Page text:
Monday, August 27, 2007
Leopard Lilly Takes Off
My little Ledebouria socialis has suddenly starting looking lush and it’s growing like crazy. I had it in the house for a couple of years, and it just didn’t look good, so I put it on the patio and sort of neglected it. Perhaps this unexpected growth has occurred because this plant is native to South Africa, a summer rainfall region, and our recent monsoon storms have brought higher humidity and rain.
The L. socialis is considered an herbaceous perennial as well as a borderline succulent. It has little aboveground bulbs with papery sheaths that protect the bulbs from drying out. The little bulbs will fatten up after watering, but it should be kept on the dry side, especially in winter. Commonly called Leopard Lilly or Silver Squill, this plant is in the Hyacinthaceae family. Previously classified in the Scilla genus, it's still sold under that name more often than not.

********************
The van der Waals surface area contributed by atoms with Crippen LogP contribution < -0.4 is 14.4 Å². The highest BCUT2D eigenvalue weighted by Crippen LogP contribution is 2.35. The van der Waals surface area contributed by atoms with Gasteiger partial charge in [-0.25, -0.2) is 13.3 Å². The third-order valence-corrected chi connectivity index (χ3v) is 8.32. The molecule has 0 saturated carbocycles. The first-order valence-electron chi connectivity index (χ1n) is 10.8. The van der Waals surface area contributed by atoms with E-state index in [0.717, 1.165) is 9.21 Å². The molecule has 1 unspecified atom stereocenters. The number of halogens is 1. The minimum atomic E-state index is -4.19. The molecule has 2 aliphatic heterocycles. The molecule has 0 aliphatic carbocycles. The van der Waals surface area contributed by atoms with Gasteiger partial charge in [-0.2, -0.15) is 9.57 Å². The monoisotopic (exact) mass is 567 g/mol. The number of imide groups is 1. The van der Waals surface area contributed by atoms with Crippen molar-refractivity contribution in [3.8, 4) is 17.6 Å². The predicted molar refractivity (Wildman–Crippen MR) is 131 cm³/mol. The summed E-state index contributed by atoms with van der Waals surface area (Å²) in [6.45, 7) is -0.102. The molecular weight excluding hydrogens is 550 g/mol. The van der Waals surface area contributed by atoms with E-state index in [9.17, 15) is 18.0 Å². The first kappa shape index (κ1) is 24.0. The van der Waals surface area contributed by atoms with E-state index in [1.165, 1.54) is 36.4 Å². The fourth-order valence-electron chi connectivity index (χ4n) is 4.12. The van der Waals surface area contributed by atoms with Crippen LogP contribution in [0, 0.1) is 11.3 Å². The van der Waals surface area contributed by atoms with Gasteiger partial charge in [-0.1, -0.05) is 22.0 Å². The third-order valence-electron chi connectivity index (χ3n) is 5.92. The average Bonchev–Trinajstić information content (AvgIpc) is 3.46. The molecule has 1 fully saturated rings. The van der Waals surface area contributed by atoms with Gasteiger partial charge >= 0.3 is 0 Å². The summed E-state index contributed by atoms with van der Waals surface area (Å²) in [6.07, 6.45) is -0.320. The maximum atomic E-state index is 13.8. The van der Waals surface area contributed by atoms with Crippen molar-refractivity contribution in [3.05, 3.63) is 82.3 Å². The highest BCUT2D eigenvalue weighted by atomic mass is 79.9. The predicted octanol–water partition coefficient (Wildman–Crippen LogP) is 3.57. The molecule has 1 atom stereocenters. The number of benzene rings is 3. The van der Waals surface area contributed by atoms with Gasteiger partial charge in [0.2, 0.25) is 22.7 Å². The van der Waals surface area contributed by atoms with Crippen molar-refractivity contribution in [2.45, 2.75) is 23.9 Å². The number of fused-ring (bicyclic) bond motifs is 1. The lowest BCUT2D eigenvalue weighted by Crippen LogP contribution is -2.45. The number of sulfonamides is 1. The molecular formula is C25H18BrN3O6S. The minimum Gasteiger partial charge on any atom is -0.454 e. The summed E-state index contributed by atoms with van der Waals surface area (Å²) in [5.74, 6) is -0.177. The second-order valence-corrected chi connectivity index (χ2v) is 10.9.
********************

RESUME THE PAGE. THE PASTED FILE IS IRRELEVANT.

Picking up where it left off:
The L. socialis is popular because of its gray-green leaves and leopard-spotted leaf markings. There is a variety called L. socialis violacea that has more mottled leaves that are purple underneath. Both are equally popular and easy to get. Propagated by division, the bulbs are separated from the main plant and new plants started most any time of the year. It flowers in late winter, and the tiny greenish-white flowers grow from a stalk that shoots up from the growing tip.
Since this plant always remains small, it really should remain in a pot to do it justice. The old platitude, “out of sight, out of mind” is certainly true when it comes to tiny plants in large gardens. I’ve learned the hard way about losing track of small plants in my garden, only to discover them later, dead from neglect.